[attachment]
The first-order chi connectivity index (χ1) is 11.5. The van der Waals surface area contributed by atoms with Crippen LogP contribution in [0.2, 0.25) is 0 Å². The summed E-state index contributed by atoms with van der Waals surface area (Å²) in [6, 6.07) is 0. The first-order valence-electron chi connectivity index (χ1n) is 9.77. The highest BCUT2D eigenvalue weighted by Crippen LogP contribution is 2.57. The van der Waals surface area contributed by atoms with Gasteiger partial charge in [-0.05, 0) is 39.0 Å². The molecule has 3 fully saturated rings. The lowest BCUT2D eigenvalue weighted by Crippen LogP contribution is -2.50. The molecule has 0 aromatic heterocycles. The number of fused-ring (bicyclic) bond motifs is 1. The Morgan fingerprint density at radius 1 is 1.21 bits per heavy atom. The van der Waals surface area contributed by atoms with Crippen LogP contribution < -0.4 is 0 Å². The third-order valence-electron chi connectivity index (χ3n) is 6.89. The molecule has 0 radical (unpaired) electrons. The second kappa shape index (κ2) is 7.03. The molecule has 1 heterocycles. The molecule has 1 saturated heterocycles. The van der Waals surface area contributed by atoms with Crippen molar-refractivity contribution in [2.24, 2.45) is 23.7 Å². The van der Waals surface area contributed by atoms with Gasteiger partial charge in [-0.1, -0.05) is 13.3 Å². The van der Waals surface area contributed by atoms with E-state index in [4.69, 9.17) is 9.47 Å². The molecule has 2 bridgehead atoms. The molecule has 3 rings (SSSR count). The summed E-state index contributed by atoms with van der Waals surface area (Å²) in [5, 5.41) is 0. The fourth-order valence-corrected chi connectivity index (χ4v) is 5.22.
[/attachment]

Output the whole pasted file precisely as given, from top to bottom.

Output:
The first-order chi connectivity index (χ1) is 11.5. The van der Waals surface area contributed by atoms with Crippen LogP contribution in [0.2, 0.25) is 0 Å². The summed E-state index contributed by atoms with van der Waals surface area (Å²) in [6, 6.07) is 0. The first-order valence-electron chi connectivity index (χ1n) is 9.77. The highest BCUT2D eigenvalue weighted by Crippen LogP contribution is 2.57. The van der Waals surface area contributed by atoms with Gasteiger partial charge in [-0.05, 0) is 39.0 Å². The molecule has 3 fully saturated rings. The lowest BCUT2D eigenvalue weighted by Crippen LogP contribution is -2.50. The molecule has 0 aromatic heterocycles. The number of fused-ring (bicyclic) bond motifs is 1. The Morgan fingerprint density at radius 1 is 1.21 bits per heavy atom. The van der Waals surface area contributed by atoms with Crippen LogP contribution < -0.4 is 0 Å². The third-order valence-electron chi connectivity index (χ3n) is 6.89. The molecule has 0 radical (unpaired) electrons. The second kappa shape index (κ2) is 7.03. The molecule has 1 heterocycles. The molecule has 1 saturated heterocycles. The van der Waals surface area contributed by atoms with Crippen molar-refractivity contribution in [2.24, 2.45) is 23.7 Å². The van der Waals surface area contributed by atoms with Gasteiger partial charge in [-0.1, -0.05) is 13.3 Å². The van der Waals surface area contributed by atoms with E-state index in [4.69, 9.17) is 9.47 Å². The molecule has 2 bridgehead atoms. The molecule has 3 rings (SSSR count). The summed E-state index contributed by atoms with van der Waals surface area (Å²) in [5, 5.41) is 0. The fourth-order valence-corrected chi connectivity index (χ4v) is 5.22.